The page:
him selfe frendly to take his leaue of his brother and to de-
parte: but shortly after, secretlye with his ruffenly murde-
rer he returned agayne, and by the waye they bought a cer-
tein hatchet of a carpenter. This done, Alphonsus sendeth his
mā beyng disguised, with letters vnto his brother, he him self
folowyng after. As Iohn Diazius in the mornyng was risen MarginaliaIohn Diazius slain by his own brother.
out of his bedde, to read the letters, the wretched hangman,
with the hatchet cloue his head vnto the braynes, leauyng
the hatchet in his head, and so he with Alphonsus tooke thē
to their horse, whiche stoode without the Citie gate, with as
much speade as they might. They of Neoberge, hearyng of
the horrible acte, sent out certeine horsemen, making great
iourneys after them. Who comming to Augusta, and hearing
the murderers to be past before, were out of hope to ouertake MarginaliaGod will haue murther knowen.
them, and so returned. One in the company more zealous thē
the rest, would not returne, but pursued them still, and in the
Citie of Oeniponte, caused them to bee stayed, and put in
prison. Otto Palatine hearing of their taking, writeth to the
Magistrates of Oeniponte for iudgemēt. Which Magistrates
at first semed very willing therto: but in conclusion, through
the practise of Papistes, and crafty lawyers, the sentence iu-
diciall was so delayed from day to day, then from houre to
houre, that the Emperours letters came in posthast requiring
the matter to be stayed, and reserued to his hearyng. And
thus the terrible murder of Cain and his felow, was bolstered
out by the Papistes. The like wherof frō the memory of men
MarginaliaCain still killeth Abell.was neuer heard of, since the first example of Cain, whiche
for religion slue his owne brother Abell. But although true
iudgement in this world be peruerted, yet such bloudy Cains
with their wilfull murther, shall not escape the hādes of him,
who shall iudge truly both the cōmitters, & the bolsterers al-
so of all mischieuous wickednes. Ex Claudio Senarcleo.

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MarginaliaInterim.¶ An. 1546. 
Commentary  *  Close

The table interspersed some materials about the political history of Germany in the later 1540s, without intending to be a detailed history of it. So Foxe included a brief excursus on the failure of the Augsburg ('Augusta')'Interim', the forlorn attempt concluded on 15 May 1548 to negotiate a 'concord' between the major contending faiths in Germany. Foxe had clearly absorbed enough during his time in Basel to pour scorn on 'a new forme of Religion called Interim' with its attempts to 'make a hodgebotch of them both' (1583, p. 892). That became an increasingly common view, especially in Reformed circles, after the peace of Augsburg (1555), which formally excluded Reformed (Zwinglian/Calvinist) confessions from being incorporated within the peace. Foxe's source for the early failure of the Imperial siege of Constance, one of the few protestant successes of the Schmalkaldic War, was Sleidan (book 21), 3, 139-40. For the flight of various protestant ministers from southern Germany during the war, where Foxe singles out Martin Frecht ('Martinus Frechtus'), superintendant at Ulm, Wolfgang Musculus at Augsburg, Johannes Brenz ('Brentius') from Halle, Ambrose Blaurer ('Blaurerus') from Contance and Martin Bucer from Strasbourg, his source of information was also Sleidan (book 20), 3, pp. 139-140. His presentation of Johann Friedrich ('John Fridericke'), Elector of Saxony as among the 'godly and constant Sayntes of Christ' for his 'admirable constancy' in the aftermath of his defeat and capture by the emperor in 1547 also largely glosses the account given in Sleidan (book 19), 3, pp. 13-19 et seq. Foxe reinforced the case for an honourable mention of the protestant princes who had so disastrously engaged in the Schmalkaldic War by including Philip, Landgrave of Hesse as another 'godly and constant' saint, especially during his five-year captivity in Spain. Again, Foxe's source was Sleidan (book 19), 3, pp. 28-34. At the same time, Foxe could not resist a paragraph being devoted to the interesting reform-minded Archbishop of Cologne whose attempts to reform his own archdiocese were among several examples of those figures in the catholic authority who took an independent and conciliatory line towards protestant critique. Sleidan had reported on them briefly (Sleidan [book 15], 2, p. 309) but as the background to his summary removal from office in the different climate of 1548 and replacement by Adolf von Schauenburg (Sleidan [book 18], 2, p. 575). Foxe might well have liked to have dwelt longer, however, on the stubborn resistance to siege by imperial forces of the 'Christian city of Magdeburg' and the 'constancy of their doctrine reformed' in 1552. It marked a turning-point in German protestant fortunes in their conflict with the emperor. Once more, Foxe's source was Sleidan (book 23), 3, pp. 302-4.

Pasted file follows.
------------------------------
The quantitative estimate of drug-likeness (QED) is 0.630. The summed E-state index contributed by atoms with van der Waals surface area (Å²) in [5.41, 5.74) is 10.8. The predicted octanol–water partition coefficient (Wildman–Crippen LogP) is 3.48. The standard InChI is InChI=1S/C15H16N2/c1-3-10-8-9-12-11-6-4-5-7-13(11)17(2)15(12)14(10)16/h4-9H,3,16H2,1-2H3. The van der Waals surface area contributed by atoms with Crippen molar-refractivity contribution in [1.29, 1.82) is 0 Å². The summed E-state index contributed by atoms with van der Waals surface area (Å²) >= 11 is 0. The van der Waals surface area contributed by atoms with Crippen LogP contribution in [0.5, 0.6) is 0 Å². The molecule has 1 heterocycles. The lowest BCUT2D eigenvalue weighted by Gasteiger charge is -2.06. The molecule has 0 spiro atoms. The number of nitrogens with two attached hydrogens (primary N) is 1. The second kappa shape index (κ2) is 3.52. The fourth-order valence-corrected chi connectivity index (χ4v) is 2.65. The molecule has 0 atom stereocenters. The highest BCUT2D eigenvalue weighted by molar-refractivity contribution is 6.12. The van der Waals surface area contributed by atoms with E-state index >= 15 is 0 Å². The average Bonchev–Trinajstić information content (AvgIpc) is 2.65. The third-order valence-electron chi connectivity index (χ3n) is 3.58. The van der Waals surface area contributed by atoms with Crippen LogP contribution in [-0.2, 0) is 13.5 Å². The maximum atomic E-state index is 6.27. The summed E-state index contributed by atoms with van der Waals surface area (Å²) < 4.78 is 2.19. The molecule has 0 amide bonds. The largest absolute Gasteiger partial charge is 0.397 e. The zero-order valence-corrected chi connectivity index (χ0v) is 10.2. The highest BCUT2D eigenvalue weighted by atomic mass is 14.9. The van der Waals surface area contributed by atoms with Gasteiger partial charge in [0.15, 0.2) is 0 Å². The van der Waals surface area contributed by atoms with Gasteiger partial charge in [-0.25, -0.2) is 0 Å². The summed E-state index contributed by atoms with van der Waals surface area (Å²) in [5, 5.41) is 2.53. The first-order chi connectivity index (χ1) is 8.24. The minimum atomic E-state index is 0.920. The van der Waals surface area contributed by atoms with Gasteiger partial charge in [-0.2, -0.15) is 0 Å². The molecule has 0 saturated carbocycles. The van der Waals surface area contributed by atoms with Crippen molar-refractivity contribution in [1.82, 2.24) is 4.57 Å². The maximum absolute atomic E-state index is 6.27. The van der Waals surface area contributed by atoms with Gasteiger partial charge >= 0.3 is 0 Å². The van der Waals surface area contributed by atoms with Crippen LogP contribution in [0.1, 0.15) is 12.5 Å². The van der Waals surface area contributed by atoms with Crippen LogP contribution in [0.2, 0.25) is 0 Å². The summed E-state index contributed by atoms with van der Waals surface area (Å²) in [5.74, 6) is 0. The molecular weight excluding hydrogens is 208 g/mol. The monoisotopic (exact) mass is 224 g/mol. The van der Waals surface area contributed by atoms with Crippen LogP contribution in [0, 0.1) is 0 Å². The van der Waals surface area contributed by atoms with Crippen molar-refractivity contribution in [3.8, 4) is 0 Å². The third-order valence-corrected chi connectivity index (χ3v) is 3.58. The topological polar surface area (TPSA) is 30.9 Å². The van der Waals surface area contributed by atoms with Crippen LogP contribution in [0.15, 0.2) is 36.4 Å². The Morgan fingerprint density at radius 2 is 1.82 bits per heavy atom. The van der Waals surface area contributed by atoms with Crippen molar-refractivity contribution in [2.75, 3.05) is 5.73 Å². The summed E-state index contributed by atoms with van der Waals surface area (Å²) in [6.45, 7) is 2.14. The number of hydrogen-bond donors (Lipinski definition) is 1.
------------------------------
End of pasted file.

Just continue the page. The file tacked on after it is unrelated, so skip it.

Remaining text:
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Charles the Emperour held an armed Coū
cel at Augusta, after his victory gottē in Germanie. Where
Iulius Pflug, Michael Sidonius, and Iohn Islebius goyng
about to concorde together the Gospell of Christ, with
the traditions of þe Pope, that is, to make a hodgepotch
of them both, drewe and framed out a new forme of reli-
gion called Interim. Whereupon began a new matter of
persecution in Germanie. For the Emperour proceded
straitly agaynst all them, whiche would not receaue hys
Interim, intendyng therby to haue wrought some great
mastry agaynst the Gospellers, but the Lorde disapoyn-